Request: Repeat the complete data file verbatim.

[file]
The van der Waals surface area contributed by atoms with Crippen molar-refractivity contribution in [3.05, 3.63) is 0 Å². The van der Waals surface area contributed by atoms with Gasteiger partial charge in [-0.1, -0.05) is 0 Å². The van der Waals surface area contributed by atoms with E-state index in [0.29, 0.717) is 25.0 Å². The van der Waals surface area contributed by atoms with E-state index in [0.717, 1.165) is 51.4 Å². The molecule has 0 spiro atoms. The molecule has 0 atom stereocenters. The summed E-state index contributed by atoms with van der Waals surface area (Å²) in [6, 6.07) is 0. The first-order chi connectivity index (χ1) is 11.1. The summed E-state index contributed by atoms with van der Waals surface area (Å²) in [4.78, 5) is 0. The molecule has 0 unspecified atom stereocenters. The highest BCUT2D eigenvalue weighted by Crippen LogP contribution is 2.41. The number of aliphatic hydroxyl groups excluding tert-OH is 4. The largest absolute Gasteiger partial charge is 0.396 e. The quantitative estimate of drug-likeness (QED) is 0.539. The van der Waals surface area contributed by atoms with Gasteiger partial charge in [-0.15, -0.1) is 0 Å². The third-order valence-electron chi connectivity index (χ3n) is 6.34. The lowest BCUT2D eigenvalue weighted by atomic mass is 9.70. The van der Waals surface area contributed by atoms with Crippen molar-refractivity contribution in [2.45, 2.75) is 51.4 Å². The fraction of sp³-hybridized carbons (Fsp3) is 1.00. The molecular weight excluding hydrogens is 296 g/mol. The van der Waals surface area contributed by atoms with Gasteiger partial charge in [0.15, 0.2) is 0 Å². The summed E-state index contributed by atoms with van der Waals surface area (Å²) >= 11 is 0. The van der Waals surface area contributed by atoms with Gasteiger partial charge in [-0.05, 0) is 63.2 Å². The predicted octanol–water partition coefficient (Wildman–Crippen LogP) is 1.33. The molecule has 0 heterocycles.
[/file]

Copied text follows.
The van der Waals surface area contributed by atoms with Crippen molar-refractivity contribution in [3.05, 3.63) is 0 Å². The van der Waals surface area contributed by atoms with Gasteiger partial charge in [-0.1, -0.05) is 0 Å². The van der Waals surface area contributed by atoms with E-state index in [0.29, 0.717) is 25.0 Å². The van der Waals surface area contributed by atoms with E-state index in [0.717, 1.165) is 51.4 Å². The molecule has 0 spiro atoms. The molecule has 0 atom stereocenters. The summed E-state index contributed by atoms with van der Waals surface area (Å²) in [6, 6.07) is 0. The first-order chi connectivity index (χ1) is 11.1. The summed E-state index contributed by atoms with van der Waals surface area (Å²) in [4.78, 5) is 0. The molecule has 0 unspecified atom stereocenters. The highest BCUT2D eigenvalue weighted by Crippen LogP contribution is 2.41. The number of aliphatic hydroxyl groups excluding tert-OH is 4. The largest absolute Gasteiger partial charge is 0.396 e. The quantitative estimate of drug-likeness (QED) is 0.539. The van der Waals surface area contributed by atoms with Gasteiger partial charge in [-0.15, -0.1) is 0 Å². The third-order valence-electron chi connectivity index (χ3n) is 6.34. The lowest BCUT2D eigenvalue weighted by atomic mass is 9.70. The van der Waals surface area contributed by atoms with Crippen molar-refractivity contribution in [2.45, 2.75) is 51.4 Å². The fraction of sp³-hybridized carbons (Fsp3) is 1.00. The molecular weight excluding hydrogens is 296 g/mol. The van der Waals surface area contributed by atoms with Gasteiger partial charge in [0.15, 0.2) is 0 Å². The summed E-state index contributed by atoms with van der Waals surface area (Å²) >= 11 is 0. The van der Waals surface area contributed by atoms with Gasteiger partial charge in [-0.05, 0) is 63.2 Å². The predicted octanol–water partition coefficient (Wildman–Crippen LogP) is 1.33. The molecule has 0 heterocycles.